Are You Ready For The New Trust Reporting Requirements?

As discussed in our November 10, 2022 blog, the new trust reporting and disclosure requirements have been a hot topic for tax advisors for several years. After much anticipation, the new legislation is finally effective and applies to trusts with taxation years ending on or after December 31, 2023.

The filing deadline for trusts with a December 31, 2023 year-end is April 2, 2024 (i.e., the first business day after March 30, 2024).

The new legislation now requires that most Canadian resident trusts file a T3 return, regardless of the activity for the year. Some examples of trusts that have not previously been obligated to file a T3 return, but are now subject to these new reporting requirements are as follows:

  • Trusts that hold personal-use property (i.e., principal residence, cottage, vacation home); and
  • Trusts holding shares of a private company, which have not reported dividends or capital gains.

Perhaps even more significant, however, is that the legislation now specifically imposes a new filing requirement for some arrangements where there may be no formal trust agreement. These arrangements are known as bare trusts which, as discussed in more detail below, may result in filing obligations for many unsuspecting taxpayers.

Summary of the New T3 Reporting Requirements

The 2023 T3 return now includes increased information disclosure which is to be documented on the new Schedule 15 – Beneficial Ownership Information of a Trust. Schedule 15 asks for details with respect to each and every settlor, trustee, beneficiary, or any person that can exert influence over trustee decisions (collectively referred to as “reportable entities”). Accordingly, the following will need to be disclosed for each “reportable entity”:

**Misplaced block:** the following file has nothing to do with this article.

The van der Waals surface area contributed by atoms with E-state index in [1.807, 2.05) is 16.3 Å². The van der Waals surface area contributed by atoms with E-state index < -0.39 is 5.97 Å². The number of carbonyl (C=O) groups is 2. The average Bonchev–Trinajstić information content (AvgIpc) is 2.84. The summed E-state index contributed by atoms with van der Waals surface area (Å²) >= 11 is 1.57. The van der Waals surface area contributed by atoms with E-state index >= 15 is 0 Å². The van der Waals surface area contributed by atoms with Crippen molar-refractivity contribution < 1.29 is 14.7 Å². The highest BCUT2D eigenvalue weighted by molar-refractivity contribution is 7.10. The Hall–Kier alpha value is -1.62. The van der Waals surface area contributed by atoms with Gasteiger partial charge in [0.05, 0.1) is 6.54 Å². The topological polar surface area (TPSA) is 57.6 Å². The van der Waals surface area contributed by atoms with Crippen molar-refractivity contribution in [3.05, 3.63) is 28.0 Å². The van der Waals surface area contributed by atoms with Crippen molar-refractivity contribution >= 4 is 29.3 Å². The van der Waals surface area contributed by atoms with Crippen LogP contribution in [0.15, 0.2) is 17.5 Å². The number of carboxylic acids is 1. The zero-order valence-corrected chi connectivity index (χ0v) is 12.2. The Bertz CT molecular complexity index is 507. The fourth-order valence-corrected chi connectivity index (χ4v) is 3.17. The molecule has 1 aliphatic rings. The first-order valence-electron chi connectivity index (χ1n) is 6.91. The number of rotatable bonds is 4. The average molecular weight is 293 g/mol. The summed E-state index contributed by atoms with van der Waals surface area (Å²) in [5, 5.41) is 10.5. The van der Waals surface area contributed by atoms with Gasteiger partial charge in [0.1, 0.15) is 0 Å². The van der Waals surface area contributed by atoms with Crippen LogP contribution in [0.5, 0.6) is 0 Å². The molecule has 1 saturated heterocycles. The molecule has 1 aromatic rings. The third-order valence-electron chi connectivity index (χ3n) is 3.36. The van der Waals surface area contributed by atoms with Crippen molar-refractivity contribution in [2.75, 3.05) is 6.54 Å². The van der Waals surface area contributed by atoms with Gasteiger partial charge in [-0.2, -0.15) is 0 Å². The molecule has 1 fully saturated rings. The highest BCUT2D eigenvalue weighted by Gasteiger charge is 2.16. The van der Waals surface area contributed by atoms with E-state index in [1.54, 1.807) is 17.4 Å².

• Name;
  • Address;
  • Date of birth (individuals);
  • Jurisdiction of residence; and
  • Taxpayer identification number (i.e.: social insurance number, business number)

Trusts that fail to comply with the new reporting requirements and/or mandatory information disclosures may be subject to punitive penalties.

In addition to the standard failure to file penalty (up to $2,500), a new penalty has been introduced that may apply in circumstances where it is determined that a false statement or omission has been made knowingly, or in circumstances of gross negligence. This penalty ranges from a minimum of $2,500 to 5% of the highest fair market value of all properties held by the trust in the year.